Morning Money Memo…
YouTube is the latest internet streaming service to push back against slow download speeds by cable companies and other providers of broadband. YouTube – owned by Google (GOOG) – is rating speeds and download service in different cities across the country, releasing its Video Quality Report. Consumers can see which internet providers give the best and worst speeds for streaming video. The YouTube survey follows rankings by Netflix (NFLX), which rated internet providers in different countries. Here’s the link to the YouTube survey.
Google is starting to accept requests from Europeans who want to purge unflattering information that pops up about them in online searches. The demands can be submitted on a Web page that Google has opened. It’s in response to a landmark ruling issued two weeks ago by Europe’s highest court. The decision gives Europeans the means to polish their online reputations by petitioning Google and other search engines to remove potentially damaging links to newspaper articles and other websites with embarrassing information about their past activities. In the first few days after the ruling, about 1,000 Europeans asked Google to take down links, reports The New York Times.
Shares of the French bank BNP Paribas have fallen 5 percent in Paris on reports of possible huge fines over a U.S. investigation of alleged financial wrongdoing. Federal authorities are said to be urging BNP Paribas to pay at least $10 billion to end a criminal investigation into allegations the bank avoided U.S. sanctions. The Wall Street Journal calls the probe ” a sign of increasing pressure the government is putting on large financial firms it suspects of wrongdoing.” Last year, the bank set aside $1.1 billion after becoming the subject of the investigation, but a month ago raised the possibility that the amount of fines could be “far in excess.”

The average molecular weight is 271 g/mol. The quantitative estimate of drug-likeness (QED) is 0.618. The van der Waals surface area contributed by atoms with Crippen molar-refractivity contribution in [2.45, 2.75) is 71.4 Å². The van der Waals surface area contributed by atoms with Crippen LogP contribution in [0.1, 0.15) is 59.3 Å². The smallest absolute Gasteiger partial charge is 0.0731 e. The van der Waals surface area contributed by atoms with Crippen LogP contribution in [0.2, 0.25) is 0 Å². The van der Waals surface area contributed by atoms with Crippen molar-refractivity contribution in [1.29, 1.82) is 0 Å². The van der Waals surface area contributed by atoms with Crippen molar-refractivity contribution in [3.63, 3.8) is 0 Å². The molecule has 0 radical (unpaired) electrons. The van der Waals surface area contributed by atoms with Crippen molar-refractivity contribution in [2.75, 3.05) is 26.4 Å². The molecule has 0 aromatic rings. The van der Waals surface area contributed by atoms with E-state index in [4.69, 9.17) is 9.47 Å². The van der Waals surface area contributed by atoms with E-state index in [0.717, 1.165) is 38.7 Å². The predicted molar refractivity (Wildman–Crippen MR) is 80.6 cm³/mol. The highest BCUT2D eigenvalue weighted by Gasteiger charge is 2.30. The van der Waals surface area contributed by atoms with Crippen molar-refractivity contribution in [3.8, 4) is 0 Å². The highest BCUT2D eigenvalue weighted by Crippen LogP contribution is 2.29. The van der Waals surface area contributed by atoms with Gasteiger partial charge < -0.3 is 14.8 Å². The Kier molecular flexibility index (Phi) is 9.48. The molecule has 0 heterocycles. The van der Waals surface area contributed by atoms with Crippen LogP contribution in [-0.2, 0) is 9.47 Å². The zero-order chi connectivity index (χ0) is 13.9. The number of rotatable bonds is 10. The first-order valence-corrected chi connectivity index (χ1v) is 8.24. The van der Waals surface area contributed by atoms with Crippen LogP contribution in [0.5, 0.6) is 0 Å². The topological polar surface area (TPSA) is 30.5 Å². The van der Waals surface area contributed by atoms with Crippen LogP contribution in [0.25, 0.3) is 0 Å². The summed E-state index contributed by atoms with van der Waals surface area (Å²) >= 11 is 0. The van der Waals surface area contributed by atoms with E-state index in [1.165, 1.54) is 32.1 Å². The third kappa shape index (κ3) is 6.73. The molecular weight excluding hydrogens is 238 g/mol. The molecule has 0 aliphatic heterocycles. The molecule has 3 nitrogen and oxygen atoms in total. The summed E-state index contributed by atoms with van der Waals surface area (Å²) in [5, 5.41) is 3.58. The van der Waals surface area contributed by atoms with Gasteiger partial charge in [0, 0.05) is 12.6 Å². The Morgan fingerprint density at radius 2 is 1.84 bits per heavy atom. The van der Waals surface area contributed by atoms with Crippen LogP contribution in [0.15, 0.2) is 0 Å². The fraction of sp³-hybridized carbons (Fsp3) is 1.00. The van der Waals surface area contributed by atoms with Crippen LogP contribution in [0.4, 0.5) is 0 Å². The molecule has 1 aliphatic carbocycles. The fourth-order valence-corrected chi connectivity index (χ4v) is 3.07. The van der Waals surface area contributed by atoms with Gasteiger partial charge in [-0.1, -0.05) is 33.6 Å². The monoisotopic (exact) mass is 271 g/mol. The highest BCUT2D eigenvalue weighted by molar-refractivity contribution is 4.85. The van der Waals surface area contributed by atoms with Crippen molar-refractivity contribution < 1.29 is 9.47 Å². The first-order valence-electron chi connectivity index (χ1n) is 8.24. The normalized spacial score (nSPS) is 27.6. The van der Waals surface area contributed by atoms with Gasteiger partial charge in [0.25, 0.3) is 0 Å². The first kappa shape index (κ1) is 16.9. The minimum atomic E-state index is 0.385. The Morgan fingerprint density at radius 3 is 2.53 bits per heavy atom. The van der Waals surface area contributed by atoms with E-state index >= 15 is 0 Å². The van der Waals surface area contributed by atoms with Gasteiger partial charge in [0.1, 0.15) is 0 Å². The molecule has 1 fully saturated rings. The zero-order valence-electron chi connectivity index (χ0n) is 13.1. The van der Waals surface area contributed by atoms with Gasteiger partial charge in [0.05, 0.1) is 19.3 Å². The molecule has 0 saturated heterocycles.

Despite trading restrictions imposed by the U.S. government decades ago, the head of the U.S. chamber of commerce is on a three day trip to Cuba. Thomas Donahue called for a new relationship between both countries and changes from Washington. In Havana, Donahue praised recent reforms under which hundreds of thousands of Cubans are now working in the private sector, but says the changes must now be consolidated and expanded.
China has fined Johnson & Johnson, Nikon Corp. and five other makers of eyeglasses and contact lenses on price-fixing charges in its latest effort to use anti-monopoly law to control consumer prices. Manufacturers were fined a total of 19 million Yuan ($3.1 million) for setting minimum prices for retailers and limiting their ability to offer discounts
Richard Davies Business Correspondent ABC News Radio abcnews.com Twitter: daviesnow